Friday, August 17, 2007

Comprehensive Encyclopedia of Catholic Social Thought Published

Hooray! It's finally here! The full title is Encyclopedia of Catholic Social Thought, Social Science, and Social Policy. Some of my homies worked on the two volume set, my man big Mike and my bro-in-law, Merlin, who edited all 1192 pages and did the piece on eschatology which I was able to read before the publishing date.

Miller Time, guys.

Here's the press release Dr. Coulter sent me:

Comprehensive Encyclopedia of Catholic Social Thought Published

Scarecrow Press, a division of Rowman and Littlefield, has published the Encyclopedia of Catholic Social Thought, Social Science and Social Policy. The co-editors of this work, which took 6 years to complete, are Dr. Michael Coulter (Grove City College), Stephen M. Krason (Franciscan University of Steubenville), Richard S. Myers (Ave Maria School of Law), and Joseph A. Varacalli (Nassau Community College-S.U.N.Y.). The Encyclopedia, which is nearly 1200 pages, is published in 2 volumes and is available from the publisher’s website,

With over 800 topics from nearly 300 contributors and over 1.2 million words, the Encyclopedia of Catholic Social Thought, Social Science and Social Policy is a comprehensive introduction to Catholic social thought. It combines theoretical work on important topics and scholarly disciplines (e.g., economics, moral theology, natural law, philosophy, psychology); social science perspectives on a variety of topics (e.g., alcoholism and drug abuse, forgiveness and mercy, globalization); and treatment of practical policy implications that flow from applying the Catholic religious, moral, and intellectual tradition to contemporary issues (e.g., abortion, assisted suicide, immigration policy, school choice, torture).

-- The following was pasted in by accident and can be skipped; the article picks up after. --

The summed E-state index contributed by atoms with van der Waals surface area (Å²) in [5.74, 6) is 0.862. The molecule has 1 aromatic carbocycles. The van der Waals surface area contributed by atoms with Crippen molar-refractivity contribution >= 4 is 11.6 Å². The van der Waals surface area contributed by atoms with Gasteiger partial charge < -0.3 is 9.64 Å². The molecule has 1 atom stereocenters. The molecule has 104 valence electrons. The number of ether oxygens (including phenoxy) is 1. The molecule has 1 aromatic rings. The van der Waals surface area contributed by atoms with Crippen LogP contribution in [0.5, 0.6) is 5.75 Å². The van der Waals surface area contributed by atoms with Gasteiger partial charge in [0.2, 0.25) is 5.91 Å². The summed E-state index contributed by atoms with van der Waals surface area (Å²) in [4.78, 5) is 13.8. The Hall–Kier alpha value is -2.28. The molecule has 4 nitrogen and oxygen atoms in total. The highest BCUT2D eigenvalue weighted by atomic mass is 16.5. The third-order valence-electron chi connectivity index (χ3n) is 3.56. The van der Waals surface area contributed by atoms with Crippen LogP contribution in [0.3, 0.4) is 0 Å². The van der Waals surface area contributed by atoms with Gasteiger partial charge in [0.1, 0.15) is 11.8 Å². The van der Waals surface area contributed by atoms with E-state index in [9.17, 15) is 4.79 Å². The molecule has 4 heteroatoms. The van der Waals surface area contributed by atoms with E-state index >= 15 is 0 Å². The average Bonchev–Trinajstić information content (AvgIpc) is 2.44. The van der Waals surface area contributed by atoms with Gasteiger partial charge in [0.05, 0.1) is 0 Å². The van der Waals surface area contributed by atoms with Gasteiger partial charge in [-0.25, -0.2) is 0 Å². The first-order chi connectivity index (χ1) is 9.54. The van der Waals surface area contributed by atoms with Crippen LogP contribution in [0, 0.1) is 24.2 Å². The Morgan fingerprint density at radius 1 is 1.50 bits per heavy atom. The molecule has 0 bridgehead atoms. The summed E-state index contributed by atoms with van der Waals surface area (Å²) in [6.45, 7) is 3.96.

“Our aim in producing this work was to produce a clear, accurate and comprehensive reference work on Catholic social teaching,” said Coulter. “We wanted to produce a single source for understanding the church documents that contain social teaching, the key figures from the early church to the present who have shaped that teaching, and significant issues ranging from abortion to war related to that social teaching.”

The book reflects a broad range of Catholic thought that is international in scope, but with an emphasis on the American situation. Its interdisciplinary approach offers insights from a variety of perspectives: theological, philosophical, historical, economical, sociological, political science, psychological, social services, and law. The work will appeal to individuals who want a clear and accurate introduction to Catholic social thought and a Catholic-informed social science and social policy.

Some of the prominent contributors include Cardinal George Pell (Sydney, Australia), Bishop Giampaolo Crepaldi (Pontifical Council for Justice and Peace), Bishop Nicholas DiMarzio (Brooklyn, New York), Bishop J. Michael Miller (Congregation for Catholic Education), Father C. John McCloskey (Faith and Reason Institute), Mary Ann Glendon (Harvard Law School), James Hitchcock (St. Louis University), William E. May (John Paul II Institute for Studies on Marriage & Family), Father Francis Canavan SJ (Fordham), Father Joseph Koterski SJ (Fordham), Charles Rice (Notre Dame Law School), Ronald Rychlak (University of Mississippi School of Law), and Paul Vitz (Institute for the Psychological Sciences).

“This would be an excellent reference work for college, high school and even community libraries and those interested in the intersection of religion and social science would enjoy the work,” said Coulter.

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